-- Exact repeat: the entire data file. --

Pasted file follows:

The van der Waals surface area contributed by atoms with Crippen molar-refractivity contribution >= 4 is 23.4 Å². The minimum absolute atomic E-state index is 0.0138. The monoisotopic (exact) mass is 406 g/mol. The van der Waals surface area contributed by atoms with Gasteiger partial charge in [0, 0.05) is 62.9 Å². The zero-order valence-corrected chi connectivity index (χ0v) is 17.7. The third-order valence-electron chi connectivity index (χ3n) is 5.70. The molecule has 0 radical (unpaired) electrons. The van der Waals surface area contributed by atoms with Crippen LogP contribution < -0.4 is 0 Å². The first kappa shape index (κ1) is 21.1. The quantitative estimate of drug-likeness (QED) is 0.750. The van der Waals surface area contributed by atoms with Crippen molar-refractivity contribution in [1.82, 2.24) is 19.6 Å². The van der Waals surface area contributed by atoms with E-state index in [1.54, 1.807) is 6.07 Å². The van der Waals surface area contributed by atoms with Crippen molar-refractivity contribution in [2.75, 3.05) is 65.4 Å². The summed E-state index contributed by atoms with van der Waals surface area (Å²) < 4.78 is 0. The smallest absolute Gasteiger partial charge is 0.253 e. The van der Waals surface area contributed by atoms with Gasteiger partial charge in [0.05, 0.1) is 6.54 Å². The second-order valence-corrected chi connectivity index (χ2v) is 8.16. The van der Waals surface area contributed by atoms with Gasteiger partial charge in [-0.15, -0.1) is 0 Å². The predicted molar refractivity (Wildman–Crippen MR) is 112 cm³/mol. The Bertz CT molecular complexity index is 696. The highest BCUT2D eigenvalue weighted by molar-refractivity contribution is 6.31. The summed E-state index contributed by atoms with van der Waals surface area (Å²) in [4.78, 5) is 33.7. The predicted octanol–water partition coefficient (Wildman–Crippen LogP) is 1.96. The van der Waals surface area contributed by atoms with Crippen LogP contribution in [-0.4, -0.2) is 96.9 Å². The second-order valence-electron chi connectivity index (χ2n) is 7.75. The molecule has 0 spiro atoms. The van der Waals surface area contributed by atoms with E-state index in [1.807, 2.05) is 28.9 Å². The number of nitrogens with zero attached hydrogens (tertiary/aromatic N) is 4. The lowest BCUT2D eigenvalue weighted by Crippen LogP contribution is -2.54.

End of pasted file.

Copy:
The van der Waals surface area contributed by atoms with Crippen molar-refractivity contribution >= 4 is 23.4 Å². The minimum absolute atomic E-state index is 0.0138. The monoisotopic (exact) mass is 406 g/mol. The van der Waals surface area contributed by atoms with Gasteiger partial charge in [0, 0.05) is 62.9 Å². The zero-order valence-corrected chi connectivity index (χ0v) is 17.7. The third-order valence-electron chi connectivity index (χ3n) is 5.70. The molecule has 0 radical (unpaired) electrons. The van der Waals surface area contributed by atoms with Crippen LogP contribution < -0.4 is 0 Å². The first kappa shape index (κ1) is 21.1. The quantitative estimate of drug-likeness (QED) is 0.750. The van der Waals surface area contributed by atoms with Crippen molar-refractivity contribution in [1.82, 2.24) is 19.6 Å². The van der Waals surface area contributed by atoms with E-state index in [1.54, 1.807) is 6.07 Å². The van der Waals surface area contributed by atoms with Crippen molar-refractivity contribution in [2.75, 3.05) is 65.4 Å². The summed E-state index contributed by atoms with van der Waals surface area (Å²) < 4.78 is 0. The smallest absolute Gasteiger partial charge is 0.253 e. The van der Waals surface area contributed by atoms with Gasteiger partial charge in [0.05, 0.1) is 6.54 Å². The second-order valence-corrected chi connectivity index (χ2v) is 8.16. The van der Waals surface area contributed by atoms with Gasteiger partial charge in [-0.15, -0.1) is 0 Å². The predicted molar refractivity (Wildman–Crippen MR) is 112 cm³/mol. The Bertz CT molecular complexity index is 696. The highest BCUT2D eigenvalue weighted by molar-refractivity contribution is 6.31. The summed E-state index contributed by atoms with van der Waals surface area (Å²) in [4.78, 5) is 33.7. The predicted octanol–water partition coefficient (Wildman–Crippen LogP) is 1.96. The van der Waals surface area contributed by atoms with Crippen LogP contribution in [-0.4, -0.2) is 96.9 Å². The second-order valence-electron chi connectivity index (χ2n) is 7.75. The molecule has 0 spiro atoms. The van der Waals surface area contributed by atoms with E-state index in [1.807, 2.05) is 28.9 Å². The number of nitrogens with zero attached hydrogens (tertiary/aromatic N) is 4. The lowest BCUT2D eigenvalue weighted by Crippen LogP contribution is -2.54.